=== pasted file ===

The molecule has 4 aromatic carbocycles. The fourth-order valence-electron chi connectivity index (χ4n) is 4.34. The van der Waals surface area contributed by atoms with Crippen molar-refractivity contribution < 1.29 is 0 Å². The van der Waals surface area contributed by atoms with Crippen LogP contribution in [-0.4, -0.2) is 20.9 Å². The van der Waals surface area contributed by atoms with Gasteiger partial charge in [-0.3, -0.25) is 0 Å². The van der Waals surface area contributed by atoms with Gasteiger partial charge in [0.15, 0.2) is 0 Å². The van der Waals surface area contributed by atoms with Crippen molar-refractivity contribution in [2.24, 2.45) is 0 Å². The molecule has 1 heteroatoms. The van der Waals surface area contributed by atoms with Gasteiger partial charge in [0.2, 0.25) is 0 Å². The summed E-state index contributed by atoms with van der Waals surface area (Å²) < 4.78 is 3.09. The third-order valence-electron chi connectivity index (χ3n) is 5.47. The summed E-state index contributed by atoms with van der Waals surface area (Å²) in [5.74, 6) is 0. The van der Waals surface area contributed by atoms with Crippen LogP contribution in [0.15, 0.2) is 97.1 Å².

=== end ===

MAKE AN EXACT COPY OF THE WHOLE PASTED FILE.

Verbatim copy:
The molecule has 4 aromatic carbocycles. The fourth-order valence-electron chi connectivity index (χ4n) is 4.34. The van der Waals surface area contributed by atoms with Crippen molar-refractivity contribution < 1.29 is 0 Å². The van der Waals surface area contributed by atoms with Crippen LogP contribution in [-0.4, -0.2) is 20.9 Å². The van der Waals surface area contributed by atoms with Gasteiger partial charge in [-0.3, -0.25) is 0 Å². The van der Waals surface area contributed by atoms with Gasteiger partial charge in [0.15, 0.2) is 0 Å². The van der Waals surface area contributed by atoms with Crippen molar-refractivity contribution in [2.24, 2.45) is 0 Å². The molecule has 1 heteroatoms. The van der Waals surface area contributed by atoms with Gasteiger partial charge in [0.2, 0.25) is 0 Å². The summed E-state index contributed by atoms with van der Waals surface area (Å²) < 4.78 is 3.09. The third-order valence-electron chi connectivity index (χ3n) is 5.47. The summed E-state index contributed by atoms with van der Waals surface area (Å²) in [5.74, 6) is 0. The van der Waals surface area contributed by atoms with Crippen LogP contribution in [0.15, 0.2) is 97.1 Å².